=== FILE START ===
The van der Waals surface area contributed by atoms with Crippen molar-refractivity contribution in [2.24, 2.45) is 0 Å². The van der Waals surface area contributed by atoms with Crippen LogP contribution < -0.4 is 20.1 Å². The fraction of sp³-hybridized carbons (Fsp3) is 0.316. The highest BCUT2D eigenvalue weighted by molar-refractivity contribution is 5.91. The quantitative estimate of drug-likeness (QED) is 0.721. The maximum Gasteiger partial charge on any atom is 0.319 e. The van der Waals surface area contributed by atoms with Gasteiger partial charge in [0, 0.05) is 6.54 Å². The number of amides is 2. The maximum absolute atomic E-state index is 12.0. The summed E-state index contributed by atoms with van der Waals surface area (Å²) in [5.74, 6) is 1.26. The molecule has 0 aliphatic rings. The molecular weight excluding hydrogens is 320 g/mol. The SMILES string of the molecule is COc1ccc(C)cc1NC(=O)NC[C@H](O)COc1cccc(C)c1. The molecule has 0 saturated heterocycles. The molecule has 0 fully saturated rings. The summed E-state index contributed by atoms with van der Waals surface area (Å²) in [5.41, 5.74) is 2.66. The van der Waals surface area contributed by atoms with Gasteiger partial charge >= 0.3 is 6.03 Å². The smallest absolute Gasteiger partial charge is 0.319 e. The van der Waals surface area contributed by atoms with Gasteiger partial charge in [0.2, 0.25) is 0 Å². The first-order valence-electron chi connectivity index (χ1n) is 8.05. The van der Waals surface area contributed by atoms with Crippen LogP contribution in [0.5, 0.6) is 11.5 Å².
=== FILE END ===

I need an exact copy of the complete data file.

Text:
The van der Waals surface area contributed by atoms with Crippen molar-refractivity contribution in [2.24, 2.45) is 0 Å². The van der Waals surface area contributed by atoms with Crippen LogP contribution < -0.4 is 20.1 Å². The fraction of sp³-hybridized carbons (Fsp3) is 0.316. The highest BCUT2D eigenvalue weighted by molar-refractivity contribution is 5.91. The quantitative estimate of drug-likeness (QED) is 0.721. The maximum Gasteiger partial charge on any atom is 0.319 e. The van der Waals surface area contributed by atoms with Gasteiger partial charge in [0, 0.05) is 6.54 Å². The number of amides is 2. The maximum absolute atomic E-state index is 12.0. The summed E-state index contributed by atoms with van der Waals surface area (Å²) in [5.74, 6) is 1.26. The molecule has 0 aliphatic rings. The molecular weight excluding hydrogens is 320 g/mol. The SMILES string of the molecule is COc1ccc(C)cc1NC(=O)NC[C@H](O)COc1cccc(C)c1. The molecule has 0 saturated heterocycles. The molecule has 0 fully saturated rings. The summed E-state index contributed by atoms with van der Waals surface area (Å²) in [5.41, 5.74) is 2.66. The van der Waals surface area contributed by atoms with Gasteiger partial charge >= 0.3 is 6.03 Å². The smallest absolute Gasteiger partial charge is 0.319 e. The van der Waals surface area contributed by atoms with Gasteiger partial charge in [0.2, 0.25) is 0 Å². The first-order valence-electron chi connectivity index (χ1n) is 8.05. The van der Waals surface area contributed by atoms with Crippen LogP contribution in [0.5, 0.6) is 11.5 Å².